The Guardians of Rescue, a New York based animal rescue, is an international organization. Their mission is to protect the well-being of all living animals. Besides providing aid to animals in distress, they also help to train homeless canines to become therapy dogs; dogs that will help military veterans that need assistance due to economic factors.
In fact, the United States Department of Veterans Affairs, otherwise referred to as the VA, has reported that approximately 5.2 million adults have Post-Traumatic Stress Disorder, or PTSD, during any given year. Currently, between 11 to 20 percent of veterans who served in Operations Iraqi Freedom and Enduring Freedom have developed PTSD.
Many of the veterans need some extra assistance in helping them through the symptoms of PTSD. So, this Veteran’s Day, Tuesday, November 11th, one particular U.S. veteran will be given the opportunity to adopt a service dog that has been specifically trained by the Guardians of Rescue (GOR). GOR will unite the rescued and trained dog Cali with Army Sergeant Stephen Siwulec a week from this Tuesday.
“We’ve spent months training Cali, a lab mix rescued from a high-kill shelter, to become a service dog to help veterans suffering from PTSD,” explains Robert Missieri, founder and president of Guardians of Rescue. “This is the best part: when the dogs meet their new owners and the veterans begin to see the difference in their lives that the dogs can make.”
According to the VA, people suffering from PTSD can experience:
· Difficulty sleeping
· Trouble concentrating
· Being easily startled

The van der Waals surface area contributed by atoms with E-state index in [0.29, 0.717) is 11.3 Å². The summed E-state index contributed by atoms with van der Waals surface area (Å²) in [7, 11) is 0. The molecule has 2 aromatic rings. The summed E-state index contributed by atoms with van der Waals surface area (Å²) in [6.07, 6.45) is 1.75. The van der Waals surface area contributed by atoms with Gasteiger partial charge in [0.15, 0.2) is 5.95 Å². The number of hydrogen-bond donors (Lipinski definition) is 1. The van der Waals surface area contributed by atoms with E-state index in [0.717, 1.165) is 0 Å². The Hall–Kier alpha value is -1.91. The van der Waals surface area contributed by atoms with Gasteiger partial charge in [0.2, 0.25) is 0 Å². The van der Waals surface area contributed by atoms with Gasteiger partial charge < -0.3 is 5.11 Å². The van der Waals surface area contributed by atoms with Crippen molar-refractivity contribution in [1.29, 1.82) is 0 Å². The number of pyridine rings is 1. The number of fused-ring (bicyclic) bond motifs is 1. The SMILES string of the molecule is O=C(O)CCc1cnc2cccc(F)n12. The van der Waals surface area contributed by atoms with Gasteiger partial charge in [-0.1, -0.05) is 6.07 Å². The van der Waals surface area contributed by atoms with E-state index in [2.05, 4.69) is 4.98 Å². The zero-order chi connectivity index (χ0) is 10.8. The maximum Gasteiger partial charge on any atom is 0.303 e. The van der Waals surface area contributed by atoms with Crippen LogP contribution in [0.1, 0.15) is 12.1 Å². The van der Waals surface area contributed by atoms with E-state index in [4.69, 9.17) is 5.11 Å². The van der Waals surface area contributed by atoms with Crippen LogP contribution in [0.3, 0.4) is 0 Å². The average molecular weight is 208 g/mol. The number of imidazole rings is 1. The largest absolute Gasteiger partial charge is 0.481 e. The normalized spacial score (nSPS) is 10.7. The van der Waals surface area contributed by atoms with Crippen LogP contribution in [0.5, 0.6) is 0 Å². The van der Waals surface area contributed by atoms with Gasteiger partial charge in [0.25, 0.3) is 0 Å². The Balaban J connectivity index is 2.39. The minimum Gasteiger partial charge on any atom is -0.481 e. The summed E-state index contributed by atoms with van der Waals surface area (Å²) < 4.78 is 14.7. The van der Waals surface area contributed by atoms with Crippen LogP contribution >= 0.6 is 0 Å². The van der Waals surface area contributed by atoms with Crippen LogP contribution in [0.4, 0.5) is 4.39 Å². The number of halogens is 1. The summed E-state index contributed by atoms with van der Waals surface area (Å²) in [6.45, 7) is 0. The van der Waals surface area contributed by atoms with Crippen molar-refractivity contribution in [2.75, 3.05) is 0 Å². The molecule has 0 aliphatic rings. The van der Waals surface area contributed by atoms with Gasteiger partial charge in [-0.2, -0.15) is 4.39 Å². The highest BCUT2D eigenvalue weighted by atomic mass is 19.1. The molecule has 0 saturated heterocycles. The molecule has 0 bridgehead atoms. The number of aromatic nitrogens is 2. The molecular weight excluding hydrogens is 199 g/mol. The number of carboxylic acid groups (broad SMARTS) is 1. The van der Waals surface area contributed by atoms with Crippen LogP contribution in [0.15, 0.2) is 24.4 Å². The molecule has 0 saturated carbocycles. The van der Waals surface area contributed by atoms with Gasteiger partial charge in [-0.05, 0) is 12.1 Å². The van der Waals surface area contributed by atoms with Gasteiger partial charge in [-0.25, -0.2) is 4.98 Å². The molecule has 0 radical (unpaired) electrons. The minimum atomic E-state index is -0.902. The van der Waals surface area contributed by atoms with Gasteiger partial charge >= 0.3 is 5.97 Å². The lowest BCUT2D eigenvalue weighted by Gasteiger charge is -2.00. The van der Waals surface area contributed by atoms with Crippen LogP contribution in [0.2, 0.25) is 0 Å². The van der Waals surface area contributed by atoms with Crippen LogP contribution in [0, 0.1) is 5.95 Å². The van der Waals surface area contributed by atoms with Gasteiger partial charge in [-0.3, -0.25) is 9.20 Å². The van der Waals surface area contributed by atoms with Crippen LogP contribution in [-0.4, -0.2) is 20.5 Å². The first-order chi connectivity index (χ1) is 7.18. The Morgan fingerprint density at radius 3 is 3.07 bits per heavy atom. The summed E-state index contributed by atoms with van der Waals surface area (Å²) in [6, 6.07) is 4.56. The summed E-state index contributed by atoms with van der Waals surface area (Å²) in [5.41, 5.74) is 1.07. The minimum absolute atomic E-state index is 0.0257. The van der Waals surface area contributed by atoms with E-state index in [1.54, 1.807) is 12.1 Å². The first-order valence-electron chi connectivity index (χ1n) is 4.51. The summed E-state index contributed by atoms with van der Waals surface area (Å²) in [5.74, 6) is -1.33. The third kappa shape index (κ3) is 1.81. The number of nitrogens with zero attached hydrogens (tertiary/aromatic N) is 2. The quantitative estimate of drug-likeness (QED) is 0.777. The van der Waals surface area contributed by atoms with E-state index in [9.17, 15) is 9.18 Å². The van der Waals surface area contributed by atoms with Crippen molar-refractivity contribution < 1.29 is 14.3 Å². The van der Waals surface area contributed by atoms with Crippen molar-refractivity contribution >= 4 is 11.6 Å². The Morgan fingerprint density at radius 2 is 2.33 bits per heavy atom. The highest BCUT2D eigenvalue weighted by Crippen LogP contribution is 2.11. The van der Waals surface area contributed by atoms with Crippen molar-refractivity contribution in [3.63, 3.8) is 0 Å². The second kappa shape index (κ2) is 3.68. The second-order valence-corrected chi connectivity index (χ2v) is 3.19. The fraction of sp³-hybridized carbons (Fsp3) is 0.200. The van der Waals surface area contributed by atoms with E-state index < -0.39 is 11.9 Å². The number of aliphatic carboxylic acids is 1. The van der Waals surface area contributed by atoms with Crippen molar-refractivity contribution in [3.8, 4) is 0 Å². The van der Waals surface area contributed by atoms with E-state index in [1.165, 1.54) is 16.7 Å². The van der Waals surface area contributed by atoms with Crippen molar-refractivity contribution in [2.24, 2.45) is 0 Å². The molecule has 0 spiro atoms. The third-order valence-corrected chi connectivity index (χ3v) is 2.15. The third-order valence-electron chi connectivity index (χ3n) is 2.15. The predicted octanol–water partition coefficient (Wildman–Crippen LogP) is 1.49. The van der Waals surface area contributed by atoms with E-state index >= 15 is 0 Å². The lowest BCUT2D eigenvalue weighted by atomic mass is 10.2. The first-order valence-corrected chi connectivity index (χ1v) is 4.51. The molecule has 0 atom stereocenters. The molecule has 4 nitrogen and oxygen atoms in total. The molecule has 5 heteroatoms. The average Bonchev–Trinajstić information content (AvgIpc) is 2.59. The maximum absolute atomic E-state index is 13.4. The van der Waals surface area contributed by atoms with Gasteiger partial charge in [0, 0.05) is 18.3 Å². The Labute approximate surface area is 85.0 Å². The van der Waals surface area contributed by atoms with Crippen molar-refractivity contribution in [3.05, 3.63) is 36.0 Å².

PTSD symptoms usually start soon after the traumatic event, but can continue on for months or years after the trauma. To help ease this suffering, Guardians of Rescue started the Paws of War program, which takes the time to rescue dogs and train them to suit the needs of those with PTSD before matching them to a veteran. Guardians of Rescue is a non-profit organization completely dependent on donations to support their programs.
“I’m thrilled to be provided the opportunity to help manage my PTSD. Ideally, my hope is that Cali will help me be able to go to the mall and large crowded areas by helping me with my nerves. Cali can help me get out of the house so I can go to the doctor and work,” says Sergeant Siwulec, a combat military police officer, who has been deployed to Iraq and Afghanistan. “Having Cali will give me a battle buddy that I’m accountable for, who I have to take care of.”
“Anytime that we can save both a veteran and a dog is an unbelievable accomplishment to us,” adds Dori Scofield, vice president of Guardians of Rescue. “The fact that it is Veteran’s Day makes the uniting of a veteran and dog all the more special. We’d like to ask everyone to continue donating to Guardians of Rescue so we can help more people like Stephen and more dogs like Cali.”
To learn more or to make a donation, visit the site at: www.guardiansofrescue.org.